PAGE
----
Copies of the July-August issue of Veranda magazine began arriving in Houston mailboxes and no one was more thrilled with the issue than J. Randall Powers. The decorator landed the coveted cover position and has more than 13 glossy pages inside, all devoted to the grand River Oaks residence of Sheridan and John Eddie Williams.
The magazine headline heralds that Powers (Randy to friends and clients), "crafts a monumental house in Houston that balances the principles of classic design with a gracious sense of intimacy."
This was Powers' fourth cover including Elle Decor and continues his run of postings in virtually every interior design magazine in the country from Architectural Digest to Luxe.
"This was probably, to date, one of my most fun projects ever because we just got along really, really well," Powers said.
"This was probably, to date, one of my most fun projects ever because we just got along really, really well," Powers said after a walk-through of the vast residence, during which he couldn't resist straightening a side table, fluffing a pillow.
Powers describes the decor as sophisticated but livable. "This house is so wonderful and grand and this is totally who they are, but really nothing in a lot of ways about who they are, because they want the grandkids to be able to skate down the hallway and they're never gone to say that's an issue," Powers says. "But at the same time, they're going to hold a gala."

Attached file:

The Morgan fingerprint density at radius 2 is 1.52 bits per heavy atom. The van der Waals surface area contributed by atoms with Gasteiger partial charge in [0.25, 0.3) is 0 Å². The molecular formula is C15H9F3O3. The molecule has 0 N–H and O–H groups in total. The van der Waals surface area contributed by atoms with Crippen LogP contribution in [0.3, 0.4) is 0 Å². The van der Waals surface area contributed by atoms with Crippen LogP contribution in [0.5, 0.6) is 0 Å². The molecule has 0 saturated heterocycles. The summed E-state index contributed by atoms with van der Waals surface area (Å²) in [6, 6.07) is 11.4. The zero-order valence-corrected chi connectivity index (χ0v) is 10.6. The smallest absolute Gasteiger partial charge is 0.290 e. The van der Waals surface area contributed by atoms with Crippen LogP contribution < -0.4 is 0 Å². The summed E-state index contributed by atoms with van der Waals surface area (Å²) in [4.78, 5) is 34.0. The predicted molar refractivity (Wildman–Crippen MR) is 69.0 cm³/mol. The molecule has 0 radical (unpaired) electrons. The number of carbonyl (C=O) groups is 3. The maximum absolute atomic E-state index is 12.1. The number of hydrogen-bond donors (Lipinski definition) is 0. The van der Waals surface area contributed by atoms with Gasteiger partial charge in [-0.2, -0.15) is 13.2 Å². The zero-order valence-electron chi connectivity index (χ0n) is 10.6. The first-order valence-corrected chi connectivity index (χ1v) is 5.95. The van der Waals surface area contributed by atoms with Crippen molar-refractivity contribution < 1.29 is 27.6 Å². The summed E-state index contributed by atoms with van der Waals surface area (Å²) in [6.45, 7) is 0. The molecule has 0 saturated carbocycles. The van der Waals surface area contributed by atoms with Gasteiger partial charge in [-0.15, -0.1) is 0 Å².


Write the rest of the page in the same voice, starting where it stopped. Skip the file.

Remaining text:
In fact, the Williamses have entertained President Obama and Sen. Nancy Pelosi at their new home, where they have lived for two years. While that was all very fancy, the couple's egalitarian nature is always evident. For example, when the house was completed after several years of building, they invited the virtual army of contractors and subs over for a celebratory backyard feast.
While the magazine coverage is filled with details of the design effort, the piece de resistance has to be the dining table by Rose Tarlow, the high priestess of furniture design. The 17-foot table, which seats 26, required two visits to Tarlow studios in Los Angeles and working directly with the artist who created the raised fish. Yes, 22-karat gold gilded fish that swim the surface of the table. The piece is mahogany with a tete de negre finish, "the truest form of lacquer," Powers says.
You won't see Powers' favorite area of the house, however, in the magazine — the upper gallery. "It's so incredibly detailed but quiet. That's another thing I love about this house. Nothing screams."